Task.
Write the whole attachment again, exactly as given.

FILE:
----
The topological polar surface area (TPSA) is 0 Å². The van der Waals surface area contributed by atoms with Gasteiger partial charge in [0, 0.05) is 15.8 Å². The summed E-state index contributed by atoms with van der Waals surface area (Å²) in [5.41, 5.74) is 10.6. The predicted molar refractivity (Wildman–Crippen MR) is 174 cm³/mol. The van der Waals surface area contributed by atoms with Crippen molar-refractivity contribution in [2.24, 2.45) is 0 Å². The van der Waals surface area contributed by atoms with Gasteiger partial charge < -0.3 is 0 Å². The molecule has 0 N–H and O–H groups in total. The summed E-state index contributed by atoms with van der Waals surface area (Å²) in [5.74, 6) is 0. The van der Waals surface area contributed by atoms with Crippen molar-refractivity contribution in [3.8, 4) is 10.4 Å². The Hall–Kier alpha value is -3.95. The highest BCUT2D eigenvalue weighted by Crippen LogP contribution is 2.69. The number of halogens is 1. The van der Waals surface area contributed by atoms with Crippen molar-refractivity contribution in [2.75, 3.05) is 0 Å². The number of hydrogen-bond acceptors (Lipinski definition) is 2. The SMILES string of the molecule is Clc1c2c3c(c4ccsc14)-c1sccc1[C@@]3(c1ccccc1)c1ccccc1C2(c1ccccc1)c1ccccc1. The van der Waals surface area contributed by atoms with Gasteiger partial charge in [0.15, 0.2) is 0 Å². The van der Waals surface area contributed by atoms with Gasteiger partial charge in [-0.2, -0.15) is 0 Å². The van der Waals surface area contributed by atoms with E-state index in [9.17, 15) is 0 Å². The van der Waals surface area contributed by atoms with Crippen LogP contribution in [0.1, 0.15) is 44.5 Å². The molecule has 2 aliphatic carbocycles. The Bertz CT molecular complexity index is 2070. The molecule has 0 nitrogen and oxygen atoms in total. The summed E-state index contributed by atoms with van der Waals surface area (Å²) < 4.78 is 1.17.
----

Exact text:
The topological polar surface area (TPSA) is 0 Å². The van der Waals surface area contributed by atoms with Gasteiger partial charge in [0, 0.05) is 15.8 Å². The summed E-state index contributed by atoms with van der Waals surface area (Å²) in [5.41, 5.74) is 10.6. The predicted molar refractivity (Wildman–Crippen MR) is 174 cm³/mol. The van der Waals surface area contributed by atoms with Crippen molar-refractivity contribution in [2.24, 2.45) is 0 Å². The van der Waals surface area contributed by atoms with Gasteiger partial charge < -0.3 is 0 Å². The molecule has 0 N–H and O–H groups in total. The summed E-state index contributed by atoms with van der Waals surface area (Å²) in [5.74, 6) is 0. The van der Waals surface area contributed by atoms with Crippen molar-refractivity contribution in [3.8, 4) is 10.4 Å². The Hall–Kier alpha value is -3.95. The highest BCUT2D eigenvalue weighted by Crippen LogP contribution is 2.69. The number of halogens is 1. The van der Waals surface area contributed by atoms with Crippen molar-refractivity contribution in [2.75, 3.05) is 0 Å². The number of hydrogen-bond acceptors (Lipinski definition) is 2. The SMILES string of the molecule is Clc1c2c3c(c4ccsc14)-c1sccc1[C@@]3(c1ccccc1)c1ccccc1C2(c1ccccc1)c1ccccc1. The van der Waals surface area contributed by atoms with Gasteiger partial charge in [0.15, 0.2) is 0 Å². The van der Waals surface area contributed by atoms with Gasteiger partial charge in [-0.2, -0.15) is 0 Å². The van der Waals surface area contributed by atoms with E-state index in [9.17, 15) is 0 Å². The van der Waals surface area contributed by atoms with Crippen LogP contribution in [0.1, 0.15) is 44.5 Å². The molecule has 2 aliphatic carbocycles. The Bertz CT molecular complexity index is 2070. The molecule has 0 nitrogen and oxygen atoms in total. The summed E-state index contributed by atoms with van der Waals surface area (Å²) < 4.78 is 1.17.